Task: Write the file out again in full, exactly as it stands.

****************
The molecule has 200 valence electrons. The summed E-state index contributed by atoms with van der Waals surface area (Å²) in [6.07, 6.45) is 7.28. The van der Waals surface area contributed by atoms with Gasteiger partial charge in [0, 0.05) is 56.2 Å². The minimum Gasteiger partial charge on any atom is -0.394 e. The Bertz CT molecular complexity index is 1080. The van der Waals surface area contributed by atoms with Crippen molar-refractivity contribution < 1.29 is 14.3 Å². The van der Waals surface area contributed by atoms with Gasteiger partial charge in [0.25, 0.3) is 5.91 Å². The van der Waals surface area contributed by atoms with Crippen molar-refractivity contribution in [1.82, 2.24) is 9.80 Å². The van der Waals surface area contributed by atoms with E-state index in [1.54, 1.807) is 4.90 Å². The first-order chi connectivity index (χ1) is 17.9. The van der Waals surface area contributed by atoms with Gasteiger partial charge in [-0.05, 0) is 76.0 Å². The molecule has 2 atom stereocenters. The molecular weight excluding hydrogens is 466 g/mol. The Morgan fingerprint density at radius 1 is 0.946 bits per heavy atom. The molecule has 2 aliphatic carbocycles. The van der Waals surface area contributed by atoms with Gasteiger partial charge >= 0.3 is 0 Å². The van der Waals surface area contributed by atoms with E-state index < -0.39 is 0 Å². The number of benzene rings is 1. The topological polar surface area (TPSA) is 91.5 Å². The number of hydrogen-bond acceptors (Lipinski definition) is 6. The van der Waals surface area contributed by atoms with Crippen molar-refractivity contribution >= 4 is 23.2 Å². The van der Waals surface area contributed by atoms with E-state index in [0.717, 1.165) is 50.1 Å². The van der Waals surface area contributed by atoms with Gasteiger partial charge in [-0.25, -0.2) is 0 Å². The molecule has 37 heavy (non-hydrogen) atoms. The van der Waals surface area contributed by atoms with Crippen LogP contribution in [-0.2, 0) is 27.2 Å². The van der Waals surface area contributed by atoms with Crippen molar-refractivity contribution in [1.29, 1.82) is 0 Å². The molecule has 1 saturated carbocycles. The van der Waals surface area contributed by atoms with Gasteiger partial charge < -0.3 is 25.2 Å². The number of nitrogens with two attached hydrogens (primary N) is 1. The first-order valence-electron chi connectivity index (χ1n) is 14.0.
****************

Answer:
The molecule has 200 valence electrons. The summed E-state index contributed by atoms with van der Waals surface area (Å²) in [6.07, 6.45) is 7.28. The van der Waals surface area contributed by atoms with Gasteiger partial charge in [0, 0.05) is 56.2 Å². The minimum Gasteiger partial charge on any atom is -0.394 e. The Bertz CT molecular complexity index is 1080. The van der Waals surface area contributed by atoms with Crippen molar-refractivity contribution < 1.29 is 14.3 Å². The van der Waals surface area contributed by atoms with Gasteiger partial charge in [0.25, 0.3) is 5.91 Å². The van der Waals surface area contributed by atoms with Crippen molar-refractivity contribution in [1.82, 2.24) is 9.80 Å². The van der Waals surface area contributed by atoms with E-state index in [1.54, 1.807) is 4.90 Å². The first-order chi connectivity index (χ1) is 17.9. The van der Waals surface area contributed by atoms with Gasteiger partial charge in [-0.05, 0) is 76.0 Å². The molecule has 2 atom stereocenters. The molecular weight excluding hydrogens is 466 g/mol. The Morgan fingerprint density at radius 1 is 0.946 bits per heavy atom. The molecule has 2 aliphatic carbocycles. The van der Waals surface area contributed by atoms with Gasteiger partial charge >= 0.3 is 0 Å². The van der Waals surface area contributed by atoms with E-state index < -0.39 is 0 Å². The number of benzene rings is 1. The topological polar surface area (TPSA) is 91.5 Å². The number of hydrogen-bond acceptors (Lipinski definition) is 6. The van der Waals surface area contributed by atoms with Crippen molar-refractivity contribution >= 4 is 23.2 Å². The van der Waals surface area contributed by atoms with E-state index in [0.717, 1.165) is 50.1 Å². The van der Waals surface area contributed by atoms with Gasteiger partial charge in [-0.25, -0.2) is 0 Å². The molecule has 37 heavy (non-hydrogen) atoms. The van der Waals surface area contributed by atoms with Crippen LogP contribution in [-0.2, 0) is 27.2 Å². The van der Waals surface area contributed by atoms with Crippen molar-refractivity contribution in [1.29, 1.82) is 0 Å². The molecule has 1 saturated carbocycles. The van der Waals surface area contributed by atoms with Gasteiger partial charge < -0.3 is 25.2 Å². The number of nitrogens with two attached hydrogens (primary N) is 1. The first-order valence-electron chi connectivity index (χ1n) is 14.0.